Photograph by John McCauley

“The earth is shaking / From our beating the basket drums” —Tewa song

So much depends on rain. Native peoples throughout the Southwest pray for it, dance for it, build its blessings into the designs of their pottery and petroglyphs, blankets and baskets. The rasp seen here adds its percussive sound to that heavenly request during the women’s basket dance, one in a cycle of winter dances among northern New Mexico pueblos symbolically waking the earth for a new season of planting. The women scrape the smooth tool across the notched one; its sound joins those of drums and singers. These pieces, featuring a flicker and a lizard, were carved by an unknown Ohkay Owingeh Puebloan before 1962. The Indian Arts Research Center, at Santa Fe’s School for Advanced Research, holds the rasp in its collection, along with numerous drums, Hopi rattles, and Apache fiddles. Tours are offered on Friday afternoons.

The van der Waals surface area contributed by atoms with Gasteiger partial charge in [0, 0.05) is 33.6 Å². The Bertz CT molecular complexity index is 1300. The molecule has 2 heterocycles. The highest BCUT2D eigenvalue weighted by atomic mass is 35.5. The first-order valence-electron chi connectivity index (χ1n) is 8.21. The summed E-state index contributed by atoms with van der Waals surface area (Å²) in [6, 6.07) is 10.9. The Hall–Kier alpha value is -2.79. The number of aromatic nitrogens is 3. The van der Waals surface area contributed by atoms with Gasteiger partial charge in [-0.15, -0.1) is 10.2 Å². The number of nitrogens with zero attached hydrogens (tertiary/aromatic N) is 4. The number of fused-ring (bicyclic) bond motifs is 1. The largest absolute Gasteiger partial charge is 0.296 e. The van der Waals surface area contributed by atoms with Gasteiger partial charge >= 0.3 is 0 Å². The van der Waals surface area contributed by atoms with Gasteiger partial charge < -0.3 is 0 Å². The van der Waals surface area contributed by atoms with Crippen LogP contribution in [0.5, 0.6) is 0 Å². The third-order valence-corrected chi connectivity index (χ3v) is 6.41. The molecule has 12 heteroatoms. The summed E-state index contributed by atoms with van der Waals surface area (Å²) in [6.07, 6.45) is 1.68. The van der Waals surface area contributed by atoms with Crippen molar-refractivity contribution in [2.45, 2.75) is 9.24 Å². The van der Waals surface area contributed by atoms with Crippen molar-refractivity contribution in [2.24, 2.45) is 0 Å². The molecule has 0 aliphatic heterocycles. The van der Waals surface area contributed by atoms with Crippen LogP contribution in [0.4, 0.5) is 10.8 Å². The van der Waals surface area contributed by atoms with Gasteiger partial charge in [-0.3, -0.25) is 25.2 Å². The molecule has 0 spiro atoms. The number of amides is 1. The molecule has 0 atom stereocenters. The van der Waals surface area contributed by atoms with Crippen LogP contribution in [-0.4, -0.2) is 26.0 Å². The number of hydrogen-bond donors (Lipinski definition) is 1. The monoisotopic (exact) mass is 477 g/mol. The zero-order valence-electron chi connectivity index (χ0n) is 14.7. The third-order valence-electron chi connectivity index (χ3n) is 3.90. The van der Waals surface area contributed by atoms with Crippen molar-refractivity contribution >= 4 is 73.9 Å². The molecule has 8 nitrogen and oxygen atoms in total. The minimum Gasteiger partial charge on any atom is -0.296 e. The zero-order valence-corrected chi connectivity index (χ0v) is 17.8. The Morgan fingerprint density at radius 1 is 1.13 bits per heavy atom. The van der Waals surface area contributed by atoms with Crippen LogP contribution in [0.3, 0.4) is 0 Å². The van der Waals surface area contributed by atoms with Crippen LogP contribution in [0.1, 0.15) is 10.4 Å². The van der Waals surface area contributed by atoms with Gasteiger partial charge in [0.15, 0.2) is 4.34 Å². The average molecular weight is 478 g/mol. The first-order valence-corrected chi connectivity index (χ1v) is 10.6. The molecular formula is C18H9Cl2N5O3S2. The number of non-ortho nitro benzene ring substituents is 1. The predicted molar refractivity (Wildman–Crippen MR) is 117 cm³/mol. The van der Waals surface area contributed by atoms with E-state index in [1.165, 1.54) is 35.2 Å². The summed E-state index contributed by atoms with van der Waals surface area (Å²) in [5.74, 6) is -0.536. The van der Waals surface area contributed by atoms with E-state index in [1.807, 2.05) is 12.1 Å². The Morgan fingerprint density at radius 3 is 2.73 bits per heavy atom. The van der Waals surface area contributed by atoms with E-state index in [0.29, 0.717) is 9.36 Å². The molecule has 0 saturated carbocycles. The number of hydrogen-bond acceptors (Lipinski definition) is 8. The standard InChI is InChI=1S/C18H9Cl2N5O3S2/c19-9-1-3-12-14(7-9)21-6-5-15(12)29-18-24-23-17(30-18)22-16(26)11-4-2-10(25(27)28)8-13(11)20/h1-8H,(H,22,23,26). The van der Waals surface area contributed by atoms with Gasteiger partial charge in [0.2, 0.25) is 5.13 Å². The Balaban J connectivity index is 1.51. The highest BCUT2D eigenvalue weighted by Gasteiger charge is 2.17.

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Between the Canyon Road and Museum Hill neighborhoods, at 660 Garcia St., in Santa Fe, the Indian Arts Research Center is part of a 15-acre historical complex.

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